Arms Control Headway
AS a person tidies up his accounts before asking his banker for a major loan, so Mikhail Gorbachev is putting his affairs with the West in order. Angling for substantial economic aid from the United States and Europe, Mr. Gorbachev evidently wants to conclude unfinished business that could call into doubt his good intentions. That may explain the welcome announcement last weekend that the Soviet Union and the US have reached final agreement on a treaty reducing conventional forces in Europe (CFE). The pact, which covers tanks, artillery, armored vehicles, combat aircraft, and helicopters, was actually signed in November. With the ink barely dry, however, Moscow contended that the treaty limits do not apply to certain categories of forces, including naval infantry and coastal-defense units.
The Bush administration and members of the Senate properly refused to consider ratification of the treaty until the disputes were reconciled. The lingering CFE issues weren't militarily vital, but politically they raised questions about Soviet reliability. For the same reason, the Soviet haggling put a damper on negotiations on a treaty (START) to reduce US and USSR nuclear forces.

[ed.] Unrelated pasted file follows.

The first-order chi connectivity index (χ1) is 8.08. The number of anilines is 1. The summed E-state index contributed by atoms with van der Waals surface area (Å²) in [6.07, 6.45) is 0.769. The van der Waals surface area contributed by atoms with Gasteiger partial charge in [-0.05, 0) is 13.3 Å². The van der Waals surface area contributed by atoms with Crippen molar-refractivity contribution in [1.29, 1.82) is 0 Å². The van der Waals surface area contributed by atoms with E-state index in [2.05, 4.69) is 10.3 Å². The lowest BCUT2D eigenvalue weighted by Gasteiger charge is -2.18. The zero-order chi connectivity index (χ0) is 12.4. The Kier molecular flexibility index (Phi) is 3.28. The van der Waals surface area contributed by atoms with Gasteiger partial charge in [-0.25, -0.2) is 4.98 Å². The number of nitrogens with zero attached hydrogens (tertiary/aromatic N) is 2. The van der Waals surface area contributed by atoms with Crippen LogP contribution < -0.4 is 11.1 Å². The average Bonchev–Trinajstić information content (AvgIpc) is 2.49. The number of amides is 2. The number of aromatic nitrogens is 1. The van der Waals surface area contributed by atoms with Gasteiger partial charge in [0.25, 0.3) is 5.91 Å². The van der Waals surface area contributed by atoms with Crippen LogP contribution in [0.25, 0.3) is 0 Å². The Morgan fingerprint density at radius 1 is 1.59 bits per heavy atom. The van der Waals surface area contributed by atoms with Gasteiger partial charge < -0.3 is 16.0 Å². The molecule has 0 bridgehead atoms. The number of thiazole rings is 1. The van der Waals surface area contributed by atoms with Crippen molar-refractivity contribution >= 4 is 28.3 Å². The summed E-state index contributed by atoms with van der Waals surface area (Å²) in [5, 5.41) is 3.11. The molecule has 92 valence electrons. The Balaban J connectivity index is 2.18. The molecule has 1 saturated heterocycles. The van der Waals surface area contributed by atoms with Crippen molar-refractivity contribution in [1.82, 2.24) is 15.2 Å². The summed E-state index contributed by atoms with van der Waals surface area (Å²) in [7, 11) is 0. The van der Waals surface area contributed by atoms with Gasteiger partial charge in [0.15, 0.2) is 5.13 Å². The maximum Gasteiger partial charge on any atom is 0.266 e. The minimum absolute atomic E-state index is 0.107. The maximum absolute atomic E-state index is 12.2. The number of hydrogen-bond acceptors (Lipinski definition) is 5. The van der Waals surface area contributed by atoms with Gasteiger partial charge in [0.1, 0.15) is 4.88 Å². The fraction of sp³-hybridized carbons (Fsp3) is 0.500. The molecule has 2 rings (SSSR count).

After meeting in Lisbon Saturday, Secretary of State James Baker and Soviet Foreign Minister Alexander Bessmertnykh declared that the disagreements have been settled. (Though the envoys didn't give details, the Soviets apparently conceded that most of the disputed forces would come under the treaty limits.) That should pave the way for ratification of the valuable CFE treaty, which substantially lowers the capacity of the Soviet Union and NATO to wage a major land war in Europe. The agreement should als o energize the parties to wrap up START, which is nearly complete.
Gorbachev is eager to schedule a summit with President Bush as a forum to press Gorbachev's petitions for aid to the desperate Soviet economy, and the Soviet president may point to his reasonableness on CFE as a sufficient reason to meet. Bush, for political reasons, may also fancy a summit sooner rather than later. But the US should agree to a summit only if the START treaty can be signed. The history of strategic negotiations indicates that summit-driven deadlines put pressure on negotiators to conclu de talks that otherwise drag on.